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Posts tagged: Add the Words

‘Add The Words’ Group Back Veteran

“Add the Words” protesters marched in Boise today in support of a 74YO Navy veteran who wants to be buried with same-sex partner in Idaho veterans cemetery. (Eye on Boise photo)

“Add the Words” protesters returned to the Idaho state Capitol today, where roughly 180 were arrested during the course of this year’s legislative session pressing unsuccessfully for a hearing on legislation to add the words “sexual orientation” and “gender identity” to the Idaho Human Rights Act, to ban discrimination on those grounds. Today, the peaceful protesters carried a personal message: That of Madelynn Lee Taylor, a 74-year-old U.S. Navy veteran who’s been denied her request to be buried with her same-sex spouse at the Idaho State Veterans Cemetery/Betsy Russell, Eye on Boise. More here.

Question: Do you consider the request by Navy veteran Madelynn Lee Taylor to be a reasonable/unreasonable one?

Putting Frosting On Free Speech

“An honest man can feel no pleasure in the exercise of power over his fellow citizens” — Thomas Jefferson. Consider a scenario. Imagine me entering a cake shop and asking the proprietor to prepare a sheet cake with the text of the Second Amendment printed on a background of the U.S. flag. Put the National Rifle Association emblem in one corner for emphasis. If the cakemaker refused to make the cake on the basis that it offended his leftwing “morals,” what should I do? A civil man would take his order to another cake maker. That's what civility looks like. But too often, civility has been supplanted by incivility manifested as the brass knuckles of law. And when law relieves certain people of the responsibility of civility, many behave uncivilly. Witness the experience of a cake maker in Colorado who declined to create a cake with a pro-gay marriage message requested by a gay couple preparing to take their vows. Rather than take their business in elsewhere, they sued and the courts forced the cakemaker to do the couple's bidding/Michael Costello, Lewiston Tribune. More here.


Otter Unruffled By Gay Rights Furor

Public policy in Idaho isn't likely to be swayed by negative media coverage of the state's gay rights disputes, Gov. C.L. (Butch) Otter said Tuesday. Speaking to reporters at an Idaho Press Club event, Otter rejected the notion that the Legislature's refusal to explicitly prohibit discrimination based on sexual orientation could have a negative effect on efforts to attract new businesses.“I can't point to one company I've visited with that has suggested that was a problem,” he said. “I don't know that companies look to the political activity - they don't say, 'You're a red state, and that's why I've come here.' They look to public policy and tax policy, and they look at predictability.”Otter's comments came a week after 44 gay rights activists were arrested for blocking access to the Senate chambers/William Spence, Lewiston Tribune. More here.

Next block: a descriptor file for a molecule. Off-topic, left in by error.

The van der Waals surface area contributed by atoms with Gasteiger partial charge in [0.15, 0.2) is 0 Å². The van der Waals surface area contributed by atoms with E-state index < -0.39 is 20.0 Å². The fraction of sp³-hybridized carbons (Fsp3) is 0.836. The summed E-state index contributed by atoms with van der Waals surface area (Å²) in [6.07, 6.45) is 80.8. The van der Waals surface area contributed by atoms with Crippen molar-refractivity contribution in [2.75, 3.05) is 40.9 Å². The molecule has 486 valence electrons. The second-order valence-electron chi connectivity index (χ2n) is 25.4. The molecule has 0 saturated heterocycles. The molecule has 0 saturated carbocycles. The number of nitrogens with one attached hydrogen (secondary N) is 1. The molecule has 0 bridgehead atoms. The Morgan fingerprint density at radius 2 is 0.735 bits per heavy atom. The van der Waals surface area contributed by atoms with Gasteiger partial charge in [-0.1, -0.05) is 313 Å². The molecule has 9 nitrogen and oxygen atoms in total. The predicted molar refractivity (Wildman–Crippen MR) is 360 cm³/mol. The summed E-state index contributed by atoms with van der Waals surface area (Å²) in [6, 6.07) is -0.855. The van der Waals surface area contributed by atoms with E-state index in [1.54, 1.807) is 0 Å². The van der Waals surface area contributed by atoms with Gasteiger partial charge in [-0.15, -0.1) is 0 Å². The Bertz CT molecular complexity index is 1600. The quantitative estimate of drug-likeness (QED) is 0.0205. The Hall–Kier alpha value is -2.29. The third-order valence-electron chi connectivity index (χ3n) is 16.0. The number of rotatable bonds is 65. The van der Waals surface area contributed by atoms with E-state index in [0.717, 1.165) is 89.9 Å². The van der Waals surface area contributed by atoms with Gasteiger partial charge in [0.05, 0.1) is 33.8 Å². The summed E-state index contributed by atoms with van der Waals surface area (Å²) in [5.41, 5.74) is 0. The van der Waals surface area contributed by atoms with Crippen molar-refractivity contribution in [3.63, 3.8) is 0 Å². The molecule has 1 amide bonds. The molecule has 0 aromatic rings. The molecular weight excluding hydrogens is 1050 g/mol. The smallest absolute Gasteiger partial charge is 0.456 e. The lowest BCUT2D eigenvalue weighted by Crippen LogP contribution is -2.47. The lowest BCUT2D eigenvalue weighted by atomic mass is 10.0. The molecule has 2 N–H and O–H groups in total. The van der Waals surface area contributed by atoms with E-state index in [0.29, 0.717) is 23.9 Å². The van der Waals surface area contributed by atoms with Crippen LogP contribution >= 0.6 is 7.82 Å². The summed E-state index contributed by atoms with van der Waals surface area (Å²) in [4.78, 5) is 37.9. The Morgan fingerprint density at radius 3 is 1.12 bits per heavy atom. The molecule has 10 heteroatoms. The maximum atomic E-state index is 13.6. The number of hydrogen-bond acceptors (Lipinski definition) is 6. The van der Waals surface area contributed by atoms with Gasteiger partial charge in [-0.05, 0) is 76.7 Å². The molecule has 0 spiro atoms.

‘Add The Words’ Push Gets Hearing

In the Lincoln Auditorium this morning, the House and Senate State Affairs committees are assembled for a presentation about amending the Idaho Human Rights Act to ban discrimination on the basis of sexual orientation and gender identity, though no bill is before the committees. “Many of us feel impatient about it, and I know that the progress cannot be made without … good understanding,” Sen. Cherie Buckner-Webb, D-Boise, told the committees. “We have before you five people who will be doing presentations and a number of people from our community that are able to answer questions”/Betsy Russell, Eye on Boise. More here.

Question: Do you think the Idaho Legislature will 'Add the Words' in the next 3 to 5 years?

‘Add The Words’ Group Plans Vigil

The “Add The Words” campaign, which has pushed unsuccessfully this year for lawmakers to consider legislation adding the words “sexual orientation” and “gender identity” to the Idaho Human Rights Act to ban discrimination on that basis in housing and employment, will hold a vigil on the Statehouse steps on Thursday evening to “shed some final light on a dark legislative session,” the group said in a news release. It's asking supporters to bring flashlights, cell phones or other non-flame producing light, as open flames aren't allowed on the steps/Betsy Russell, Eye On Boise. More here.

Question: Do you want the Idaho Legislature to “Add the Words” any time soon?

Denney: House Won’t ‘Add The Words’

Idaho House Speaker Lawerence Denney, right, speaks to reporters at the Idaho Press Club on Tuesday; at left is Senate President Pro-Tem Brent Hill. (SR photo: Betsy Russell)

During today's Idaho Press Club Headliner luncheon, House Speaker Lawerence Denney was asked about the prospect of the “Add The Words” legislation coming up in the House; the Senate State Affairs Committee earlier refused, along party lines, to hold grant the bill a hearing. It would expand Idaho's Human Rights Act to bar discrimination on the basis of sexual orientation or gender identity. Denney said, “I have not seen a bill, and I don't think that there is any change in support on the House side”/Betsy Russell, Eye On Boise. More here.